All over San Bernardino, Ca., youths roam the streets, reports the Riverside Press-Enterprise. Some are looking for fun, some for trouble. Many are just trying to get home safely in one of America’s most violent cities, where the murder rate has been as high as five times the national average. Seven children have been shot dead this year. Six were attacked after 6 p.m., when few programs are available to keep young people occupied. The violence has prompted San Bernardino to open schools for afternoon and evening recreation this summer and extend the hours at community centers and public pools.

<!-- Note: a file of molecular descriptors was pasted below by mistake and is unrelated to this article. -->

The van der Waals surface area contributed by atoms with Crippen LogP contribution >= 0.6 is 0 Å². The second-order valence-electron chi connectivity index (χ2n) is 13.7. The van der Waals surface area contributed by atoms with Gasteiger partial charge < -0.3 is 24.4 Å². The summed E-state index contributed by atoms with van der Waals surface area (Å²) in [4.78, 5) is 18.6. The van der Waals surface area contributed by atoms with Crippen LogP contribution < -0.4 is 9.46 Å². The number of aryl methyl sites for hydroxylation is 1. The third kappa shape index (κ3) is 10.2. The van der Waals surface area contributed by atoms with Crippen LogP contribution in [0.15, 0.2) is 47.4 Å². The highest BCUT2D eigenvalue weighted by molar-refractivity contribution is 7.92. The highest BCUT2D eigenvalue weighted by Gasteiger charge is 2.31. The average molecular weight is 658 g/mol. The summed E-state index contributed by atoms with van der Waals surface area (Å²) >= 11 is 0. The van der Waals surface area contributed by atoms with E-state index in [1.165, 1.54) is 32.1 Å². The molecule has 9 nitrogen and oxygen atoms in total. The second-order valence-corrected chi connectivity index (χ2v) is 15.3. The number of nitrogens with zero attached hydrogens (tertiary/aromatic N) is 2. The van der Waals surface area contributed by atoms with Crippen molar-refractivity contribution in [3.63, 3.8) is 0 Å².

Gang officers who cruise the 60-square mile city say that, night after night, they see kids wandering around, adults nowhere in sight. “It’s got to start with the parents,” said gang Officer Jason King. “It’s too often they don’t know where their kids are or what they are doing.” A third of San Bernardino’s children live below the poverty line. Many live with a single parent, and often that parent must work nights. City resources for youth recreation have steadily decreased over the past 20 years. Many kids are “taught to give up,” said Alex Avila, cultural director for the Central City Lutheran Mission. “You are taught that it’s probably more likely for you to go to jail than it is for you to go to college.”